In previous posts I have stressed the need for global open access to scientific research. Today I received the email below. Let’s hope that things keep moving forward.
Increasing Public Access to the Results of Scientific Research
By Dr. John Holdren, Assistant to the President for Science and Technology and Director of the White House Office of Science and Technology Policy
Thank you for your participation in the We the People platform. The Obama Administration agrees that citizens deserve easy access to the results of research their tax dollars have paid for. As you may know, the Office of Science and Technology Policy has been looking into this issue for some time and has reached out to the public on two occasions for input on the question of how best to achieve this goal of democratizing the results of federally-funded research. Your petition has been important to our discussions of this issue.
The logic behind enhanced public access is plain. We know that scientific research supported by the Federal Government spurs scientific breakthroughs and economic advances when research results are made available to innovators. Policies that mobilize these intellectual assets for re-use through broader access can accelerate scientific breakthroughs, increase innovation, and promote economic growth. That’s why the Obama Administration is committed to ensuring that the results of federally-funded scientific research are made available to and useful for the public, industry, and the scientific community.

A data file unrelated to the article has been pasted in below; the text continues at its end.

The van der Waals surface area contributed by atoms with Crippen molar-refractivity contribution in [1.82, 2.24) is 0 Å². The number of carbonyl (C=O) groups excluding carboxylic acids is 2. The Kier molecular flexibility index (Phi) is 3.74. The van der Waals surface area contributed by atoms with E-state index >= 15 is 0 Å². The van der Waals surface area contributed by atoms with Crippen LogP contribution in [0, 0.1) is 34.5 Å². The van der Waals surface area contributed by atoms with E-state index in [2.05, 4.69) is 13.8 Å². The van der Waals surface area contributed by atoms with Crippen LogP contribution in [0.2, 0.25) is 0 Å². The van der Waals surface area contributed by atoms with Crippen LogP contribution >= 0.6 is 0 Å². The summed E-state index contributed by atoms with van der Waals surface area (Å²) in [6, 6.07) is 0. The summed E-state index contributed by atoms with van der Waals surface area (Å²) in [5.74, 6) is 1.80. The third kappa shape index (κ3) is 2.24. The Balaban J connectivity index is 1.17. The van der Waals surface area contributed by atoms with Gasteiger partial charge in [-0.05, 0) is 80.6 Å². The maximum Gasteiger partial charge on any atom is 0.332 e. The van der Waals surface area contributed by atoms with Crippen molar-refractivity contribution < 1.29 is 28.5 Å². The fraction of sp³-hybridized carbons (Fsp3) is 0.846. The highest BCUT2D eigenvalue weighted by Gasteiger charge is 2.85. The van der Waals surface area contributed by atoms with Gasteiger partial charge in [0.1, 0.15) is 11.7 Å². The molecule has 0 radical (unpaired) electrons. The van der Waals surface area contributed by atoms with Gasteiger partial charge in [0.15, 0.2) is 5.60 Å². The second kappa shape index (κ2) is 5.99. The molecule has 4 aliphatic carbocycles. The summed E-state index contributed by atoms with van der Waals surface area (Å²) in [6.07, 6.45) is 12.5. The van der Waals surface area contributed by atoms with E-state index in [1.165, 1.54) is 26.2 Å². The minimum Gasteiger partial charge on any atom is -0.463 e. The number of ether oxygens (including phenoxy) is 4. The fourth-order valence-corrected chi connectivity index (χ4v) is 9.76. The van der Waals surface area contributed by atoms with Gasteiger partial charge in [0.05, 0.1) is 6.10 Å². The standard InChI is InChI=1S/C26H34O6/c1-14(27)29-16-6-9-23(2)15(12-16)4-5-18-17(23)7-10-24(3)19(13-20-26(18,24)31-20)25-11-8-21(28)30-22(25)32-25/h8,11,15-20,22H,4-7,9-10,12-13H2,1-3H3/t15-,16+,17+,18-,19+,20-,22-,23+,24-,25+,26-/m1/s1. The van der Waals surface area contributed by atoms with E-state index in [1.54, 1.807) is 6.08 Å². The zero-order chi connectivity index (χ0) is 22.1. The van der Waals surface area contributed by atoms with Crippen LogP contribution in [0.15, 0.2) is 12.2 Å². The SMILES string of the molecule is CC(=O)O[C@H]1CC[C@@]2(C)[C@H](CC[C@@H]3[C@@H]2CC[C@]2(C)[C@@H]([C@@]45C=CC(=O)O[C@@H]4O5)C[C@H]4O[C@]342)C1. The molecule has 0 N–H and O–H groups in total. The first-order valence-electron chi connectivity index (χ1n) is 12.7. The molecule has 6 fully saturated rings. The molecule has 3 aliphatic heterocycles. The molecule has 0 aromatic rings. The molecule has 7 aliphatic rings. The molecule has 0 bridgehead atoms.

Moreover, this research was funded by taxpayer dollars. Americans should have easy access to the results of research they help support.
To that end, I have issued a memorandum today (.pdf) to Federal agencies that directs those with more than $100 million in research and development expenditures to develop plans to make the results of federally-funded research publically available free of charge within 12 months after original publication. As you pointed out, the public access policy adopted by the National Institutes of Health has been a great success. And while this new policy call does not insist that every agency copy the NIH approach exactly, it does ensure that similar policies will appear across government.
As I mentioned, these policies were developed carefully through extensive public consultation. We wanted to strike the balance between the extraordinary public benefit of increasing public access to the results of federally-funded scientific research and the need to ensure that the valuable contributions that the scientific publishing industry provides are not lost. This policy reflects that balance, and it also provides the flexibility to make changes in the future based on experience and evidence. For example, agencies have been asked to use a 12-month embargo period as a guide for developing their policies, but also to provide a mechanism for stakeholders to petition the agency to change that period. As agencies move forward with developing and implementing these polices, there will be ample opportunity for further public input to ensure they are doing the best possible job of reconciling all of the relevant interests.